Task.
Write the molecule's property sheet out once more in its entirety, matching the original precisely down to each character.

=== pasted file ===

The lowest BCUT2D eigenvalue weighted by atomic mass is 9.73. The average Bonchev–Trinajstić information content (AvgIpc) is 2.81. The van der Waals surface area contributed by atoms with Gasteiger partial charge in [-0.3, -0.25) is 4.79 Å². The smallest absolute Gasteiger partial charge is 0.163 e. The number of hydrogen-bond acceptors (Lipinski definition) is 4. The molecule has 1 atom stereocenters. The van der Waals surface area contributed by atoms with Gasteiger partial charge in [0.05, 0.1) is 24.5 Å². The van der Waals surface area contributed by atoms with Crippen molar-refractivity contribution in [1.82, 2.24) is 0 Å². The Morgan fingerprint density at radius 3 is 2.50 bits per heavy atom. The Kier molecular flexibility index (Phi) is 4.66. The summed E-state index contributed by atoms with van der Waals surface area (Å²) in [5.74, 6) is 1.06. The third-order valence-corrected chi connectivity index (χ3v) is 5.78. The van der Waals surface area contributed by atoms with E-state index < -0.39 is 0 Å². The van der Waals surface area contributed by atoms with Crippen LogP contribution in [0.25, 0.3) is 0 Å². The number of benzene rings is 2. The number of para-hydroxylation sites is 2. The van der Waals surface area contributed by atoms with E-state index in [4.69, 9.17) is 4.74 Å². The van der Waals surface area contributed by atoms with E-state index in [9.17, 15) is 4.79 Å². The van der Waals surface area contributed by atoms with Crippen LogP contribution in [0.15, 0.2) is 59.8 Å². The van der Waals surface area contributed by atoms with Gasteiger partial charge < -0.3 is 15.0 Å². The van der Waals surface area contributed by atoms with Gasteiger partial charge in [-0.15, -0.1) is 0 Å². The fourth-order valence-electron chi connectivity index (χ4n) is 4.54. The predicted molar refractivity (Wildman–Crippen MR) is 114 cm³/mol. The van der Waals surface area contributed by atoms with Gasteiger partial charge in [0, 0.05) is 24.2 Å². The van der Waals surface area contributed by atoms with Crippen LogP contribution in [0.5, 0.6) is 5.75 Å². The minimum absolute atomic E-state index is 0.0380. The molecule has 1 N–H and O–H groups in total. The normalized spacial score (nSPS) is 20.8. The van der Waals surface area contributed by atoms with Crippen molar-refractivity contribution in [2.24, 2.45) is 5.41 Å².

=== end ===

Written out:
The lowest BCUT2D eigenvalue weighted by atomic mass is 9.73. The average Bonchev–Trinajstić information content (AvgIpc) is 2.81. The van der Waals surface area contributed by atoms with Gasteiger partial charge in [-0.3, -0.25) is 4.79 Å². The smallest absolute Gasteiger partial charge is 0.163 e. The number of hydrogen-bond acceptors (Lipinski definition) is 4. The molecule has 1 atom stereocenters. The van der Waals surface area contributed by atoms with Gasteiger partial charge in [0.05, 0.1) is 24.5 Å². The van der Waals surface area contributed by atoms with Crippen molar-refractivity contribution in [1.82, 2.24) is 0 Å². The Morgan fingerprint density at radius 3 is 2.50 bits per heavy atom. The Kier molecular flexibility index (Phi) is 4.66. The summed E-state index contributed by atoms with van der Waals surface area (Å²) in [5.74, 6) is 1.06. The third-order valence-corrected chi connectivity index (χ3v) is 5.78. The van der Waals surface area contributed by atoms with E-state index < -0.39 is 0 Å². The van der Waals surface area contributed by atoms with Crippen LogP contribution in [0.25, 0.3) is 0 Å². The number of benzene rings is 2. The number of para-hydroxylation sites is 2. The van der Waals surface area contributed by atoms with E-state index in [4.69, 9.17) is 4.74 Å². The van der Waals surface area contributed by atoms with E-state index in [9.17, 15) is 4.79 Å². The van der Waals surface area contributed by atoms with Crippen LogP contribution in [0.15, 0.2) is 59.8 Å². The van der Waals surface area contributed by atoms with Gasteiger partial charge < -0.3 is 15.0 Å². The van der Waals surface area contributed by atoms with Gasteiger partial charge in [-0.15, -0.1) is 0 Å². The fourth-order valence-electron chi connectivity index (χ4n) is 4.54. The predicted molar refractivity (Wildman–Crippen MR) is 114 cm³/mol. The van der Waals surface area contributed by atoms with Gasteiger partial charge in [0, 0.05) is 24.2 Å². The van der Waals surface area contributed by atoms with Crippen LogP contribution in [0.5, 0.6) is 5.75 Å². The minimum absolute atomic E-state index is 0.0380. The molecule has 1 N–H and O–H groups in total. The normalized spacial score (nSPS) is 20.8. The van der Waals surface area contributed by atoms with Crippen molar-refractivity contribution in [2.24, 2.45) is 5.41 Å².